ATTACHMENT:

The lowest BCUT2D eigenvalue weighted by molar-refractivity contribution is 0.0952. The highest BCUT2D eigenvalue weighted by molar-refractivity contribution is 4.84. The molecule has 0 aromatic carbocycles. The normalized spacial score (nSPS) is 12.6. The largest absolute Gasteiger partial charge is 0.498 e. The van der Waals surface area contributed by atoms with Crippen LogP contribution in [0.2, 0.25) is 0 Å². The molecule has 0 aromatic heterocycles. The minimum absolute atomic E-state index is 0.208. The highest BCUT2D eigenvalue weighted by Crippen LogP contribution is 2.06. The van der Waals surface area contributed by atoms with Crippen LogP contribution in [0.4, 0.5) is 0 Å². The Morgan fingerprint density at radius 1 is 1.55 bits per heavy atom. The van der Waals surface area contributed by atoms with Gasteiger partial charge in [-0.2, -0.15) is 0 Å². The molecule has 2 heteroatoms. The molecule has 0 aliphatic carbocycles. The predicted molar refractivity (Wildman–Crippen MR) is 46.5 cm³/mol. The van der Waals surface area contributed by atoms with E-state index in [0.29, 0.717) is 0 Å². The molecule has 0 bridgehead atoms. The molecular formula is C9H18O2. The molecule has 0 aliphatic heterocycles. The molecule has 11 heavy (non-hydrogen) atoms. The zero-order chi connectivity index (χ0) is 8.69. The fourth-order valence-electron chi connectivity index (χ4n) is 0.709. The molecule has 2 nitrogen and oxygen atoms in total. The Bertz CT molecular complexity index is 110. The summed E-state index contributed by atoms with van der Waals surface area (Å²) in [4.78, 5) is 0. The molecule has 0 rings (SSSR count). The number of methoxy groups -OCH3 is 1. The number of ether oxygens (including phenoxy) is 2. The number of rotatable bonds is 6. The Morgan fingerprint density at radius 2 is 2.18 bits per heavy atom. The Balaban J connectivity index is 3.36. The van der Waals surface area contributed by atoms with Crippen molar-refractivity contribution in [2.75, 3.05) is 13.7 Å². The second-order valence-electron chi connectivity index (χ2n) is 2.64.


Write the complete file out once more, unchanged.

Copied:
The lowest BCUT2D eigenvalue weighted by molar-refractivity contribution is 0.0952. The highest BCUT2D eigenvalue weighted by molar-refractivity contribution is 4.84. The molecule has 0 aromatic carbocycles. The normalized spacial score (nSPS) is 12.6. The largest absolute Gasteiger partial charge is 0.498 e. The van der Waals surface area contributed by atoms with Crippen LogP contribution in [0.2, 0.25) is 0 Å². The molecule has 0 aromatic heterocycles. The minimum absolute atomic E-state index is 0.208. The highest BCUT2D eigenvalue weighted by Crippen LogP contribution is 2.06. The van der Waals surface area contributed by atoms with Crippen LogP contribution in [0.4, 0.5) is 0 Å². The Morgan fingerprint density at radius 1 is 1.55 bits per heavy atom. The van der Waals surface area contributed by atoms with Gasteiger partial charge in [-0.2, -0.15) is 0 Å². The molecule has 2 heteroatoms. The molecule has 0 aliphatic carbocycles. The predicted molar refractivity (Wildman–Crippen MR) is 46.5 cm³/mol. The van der Waals surface area contributed by atoms with E-state index in [0.29, 0.717) is 0 Å². The molecule has 0 bridgehead atoms. The molecular formula is C9H18O2. The molecule has 0 aliphatic heterocycles. The molecule has 11 heavy (non-hydrogen) atoms. The zero-order chi connectivity index (χ0) is 8.69. The fourth-order valence-electron chi connectivity index (χ4n) is 0.709. The molecule has 2 nitrogen and oxygen atoms in total. The Bertz CT molecular complexity index is 110. The summed E-state index contributed by atoms with van der Waals surface area (Å²) in [4.78, 5) is 0. The molecule has 0 rings (SSSR count). The number of methoxy groups -OCH3 is 1. The number of ether oxygens (including phenoxy) is 2. The number of rotatable bonds is 6. The Morgan fingerprint density at radius 2 is 2.18 bits per heavy atom. The Balaban J connectivity index is 3.36. The van der Waals surface area contributed by atoms with Crippen molar-refractivity contribution in [2.75, 3.05) is 13.7 Å². The second-order valence-electron chi connectivity index (χ2n) is 2.64.